Nearly halfway through his year-long People's Liberty Haile Fellowship
, Brad Cooper’s Start Small
project is starting to gain momentum.
Cooper was awarded the grant based on his proposal to build two 200-square-ft. single family homes on an otherwise unbuildable lot in Over-the-Rhine as a model for net-zero, affordable infill housing. He presented an update on his project, along with information for potential buyers, at a public event May 13 at the Over-the-Rhine Community Center.
Since starting the program, some aspects of Cooper’s design and concept have changed. The houses will now be 250 square ft. in order to accommodate the city’s zoning regulations. The two houses on Peete Street
will also be attached to leverage potential energy and cost savings as well as to better fit the historic character of Over-the-Rhine.
Cooper's initial plans for composting toilets and water reuse will also be modified to meet building codes.
“The building codes need to adapt, and I think they will, but it will take time and people calling for the change,” says Cooper, who presented his project concept and suggested code changes to City Council’s Education and Entrepreneurship Committee
The houses will be net zero, with solar panels providing all electricity. Cooper is working with Sefaria
, an application that supports high-performance building design, to optimize the homes’ HVAC systems. Each house will have monitors to track the occupants’ energy usage as well as energy production from the solar panels.
As the popularity of the tiny house movement grows, it’s also come under criticism.
“This project is not for everyone,” Cooper acknowledges. “Start Small is providing choice and creating thoughtful infill development.
“The idea that tiny homes encourage less density is a myth. Zoning regulations that require minimum lot sizes encourage less density. Zoning regulations that prohibit two tiny homes being on the same lot encourage less density.”
Although not currently permitted under zoning code, “small homes could be developed as accessory dwelling units, which add density to areas,” Cooper says. “Multiple homes on one lot is permitted in neighborhoods that have adopted Form Based Code, and here I would expect the same density to be met as with a traditional project.”
Cooper encourages residents with concerns about density and other zoning issues to review the draft of the Land Development Code
and contact the City Planning Department with any input.
As tiny homes become more common and zoning codes are updated to accommodate their construction, Cooper predicts ongoing evolutions of the concept to make tiny homes more appealing. “
I expect to see tiny homes with shared resources,” he says. “A communal kitchen, shared waste remediation, shared energy production and other communal ideas are a challenge to figure out but would make tiny living more affordable.”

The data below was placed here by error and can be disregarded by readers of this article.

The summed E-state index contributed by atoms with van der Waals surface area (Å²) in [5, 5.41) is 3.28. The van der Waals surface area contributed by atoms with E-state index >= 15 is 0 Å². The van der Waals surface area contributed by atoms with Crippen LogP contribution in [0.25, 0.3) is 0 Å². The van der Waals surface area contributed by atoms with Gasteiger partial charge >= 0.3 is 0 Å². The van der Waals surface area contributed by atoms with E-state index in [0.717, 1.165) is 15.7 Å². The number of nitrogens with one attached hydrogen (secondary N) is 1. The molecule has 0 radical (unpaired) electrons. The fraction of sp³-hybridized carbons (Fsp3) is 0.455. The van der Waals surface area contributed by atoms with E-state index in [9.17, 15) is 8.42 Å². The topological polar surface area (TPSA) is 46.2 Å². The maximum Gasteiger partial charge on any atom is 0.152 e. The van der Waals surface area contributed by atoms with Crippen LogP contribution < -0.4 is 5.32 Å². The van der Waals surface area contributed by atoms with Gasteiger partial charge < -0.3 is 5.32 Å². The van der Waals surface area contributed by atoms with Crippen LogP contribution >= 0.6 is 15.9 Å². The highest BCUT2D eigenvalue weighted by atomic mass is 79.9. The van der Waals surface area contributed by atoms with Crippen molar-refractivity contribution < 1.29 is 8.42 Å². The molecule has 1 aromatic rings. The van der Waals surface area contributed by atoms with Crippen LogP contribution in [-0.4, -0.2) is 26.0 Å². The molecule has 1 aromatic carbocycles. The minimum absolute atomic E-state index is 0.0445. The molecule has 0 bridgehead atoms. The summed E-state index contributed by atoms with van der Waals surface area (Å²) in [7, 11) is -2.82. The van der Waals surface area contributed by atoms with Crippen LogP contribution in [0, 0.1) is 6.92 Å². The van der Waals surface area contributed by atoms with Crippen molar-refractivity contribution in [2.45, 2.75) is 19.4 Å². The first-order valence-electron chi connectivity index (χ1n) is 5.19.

Since January, Cooper has been working to develop financing options for potential Small Start homebuyers as traditional mortgages may be difficult to obtain.
“The main challenge is the unconventional nature of the project,” he says. “There is not a lot for an appraiser to compare the homes to locally, so having a lender feel comfortable with the value of the home is critical.
“Additionally, most mortgages are not held by the initial lending institution but bundled and sold on a secondary market dominated by government-subsidized Fannie Mae and Freddie Mac. Those entities require the home to be at least a 1-bedroom. The tiny homes will qualify not qualify as 1-bedrooms. I’m anticipating the need for a (local) bank or even an individual to step forward and provide a loan to a tiny homeowner. This institution would be willing to take the risk on something out of the box and hold onto the mortgage.”
Initially, Cooper projected the houses would cost $80,000, although it now seems they may list for $70,000. He hopes to have buyers in place before fall so construction can be completed before the end of the year, allowing residents to move in to the homes by early 2016. Cooper has partnered with Working in Neighborhoods to help potential buyers through the process.
Community engagement is a big part of the Start Small project. Cooper hosted a one-day exhibit called “Size Matters”
at Assumption Gallery to invite the public to explore ideas about tiny living and affordable housing. In March, Cooper invited the neighbors to 142 and 144 Peete St. to introduce himself and his idea for the property. Keep Cincinnati Beautiful organized volunteers and residents to help clean up the lot in April.
Cooper has also solicited public feedback on the design and amenities of the tiny houses. He plans to hold additional presentations and information sessions in the coming months.
It’s looking like his Start Small project may in fact turn into something big.